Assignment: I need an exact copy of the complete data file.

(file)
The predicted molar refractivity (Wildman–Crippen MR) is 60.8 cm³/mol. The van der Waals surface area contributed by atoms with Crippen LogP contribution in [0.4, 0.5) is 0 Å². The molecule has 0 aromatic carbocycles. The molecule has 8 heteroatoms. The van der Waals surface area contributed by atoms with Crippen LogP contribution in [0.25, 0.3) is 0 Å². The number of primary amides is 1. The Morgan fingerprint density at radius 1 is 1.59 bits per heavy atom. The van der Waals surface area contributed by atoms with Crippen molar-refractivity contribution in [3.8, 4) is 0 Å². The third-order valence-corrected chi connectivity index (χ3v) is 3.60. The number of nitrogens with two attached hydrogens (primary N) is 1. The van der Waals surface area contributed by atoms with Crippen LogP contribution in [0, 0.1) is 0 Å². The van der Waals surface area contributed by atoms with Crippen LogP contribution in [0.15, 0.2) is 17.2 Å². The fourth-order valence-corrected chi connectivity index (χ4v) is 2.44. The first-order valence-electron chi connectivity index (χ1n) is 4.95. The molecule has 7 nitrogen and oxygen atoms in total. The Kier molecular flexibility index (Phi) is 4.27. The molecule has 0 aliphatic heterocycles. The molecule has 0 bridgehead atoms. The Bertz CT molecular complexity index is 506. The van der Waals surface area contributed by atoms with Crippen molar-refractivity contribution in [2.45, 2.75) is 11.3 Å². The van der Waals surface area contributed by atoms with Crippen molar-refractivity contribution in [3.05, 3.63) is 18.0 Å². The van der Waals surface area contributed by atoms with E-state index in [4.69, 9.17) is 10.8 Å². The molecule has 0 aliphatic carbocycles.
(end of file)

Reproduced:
The predicted molar refractivity (Wildman–Crippen MR) is 60.8 cm³/mol. The van der Waals surface area contributed by atoms with Crippen LogP contribution in [0.4, 0.5) is 0 Å². The molecule has 0 aromatic carbocycles. The molecule has 8 heteroatoms. The van der Waals surface area contributed by atoms with Crippen LogP contribution in [0.25, 0.3) is 0 Å². The number of primary amides is 1. The Morgan fingerprint density at radius 1 is 1.59 bits per heavy atom. The van der Waals surface area contributed by atoms with Crippen molar-refractivity contribution in [3.8, 4) is 0 Å². The third-order valence-corrected chi connectivity index (χ3v) is 3.60. The number of nitrogens with two attached hydrogens (primary N) is 1. The van der Waals surface area contributed by atoms with Crippen LogP contribution in [0, 0.1) is 0 Å². The van der Waals surface area contributed by atoms with Crippen LogP contribution in [0.15, 0.2) is 17.2 Å². The fourth-order valence-corrected chi connectivity index (χ4v) is 2.44. The first-order valence-electron chi connectivity index (χ1n) is 4.95. The molecule has 7 nitrogen and oxygen atoms in total. The Kier molecular flexibility index (Phi) is 4.27. The molecule has 0 aliphatic heterocycles. The molecule has 0 bridgehead atoms. The Bertz CT molecular complexity index is 506. The van der Waals surface area contributed by atoms with Crippen molar-refractivity contribution in [2.45, 2.75) is 11.3 Å². The van der Waals surface area contributed by atoms with Crippen molar-refractivity contribution in [3.05, 3.63) is 18.0 Å². The van der Waals surface area contributed by atoms with E-state index in [4.69, 9.17) is 10.8 Å². The molecule has 0 aliphatic carbocycles.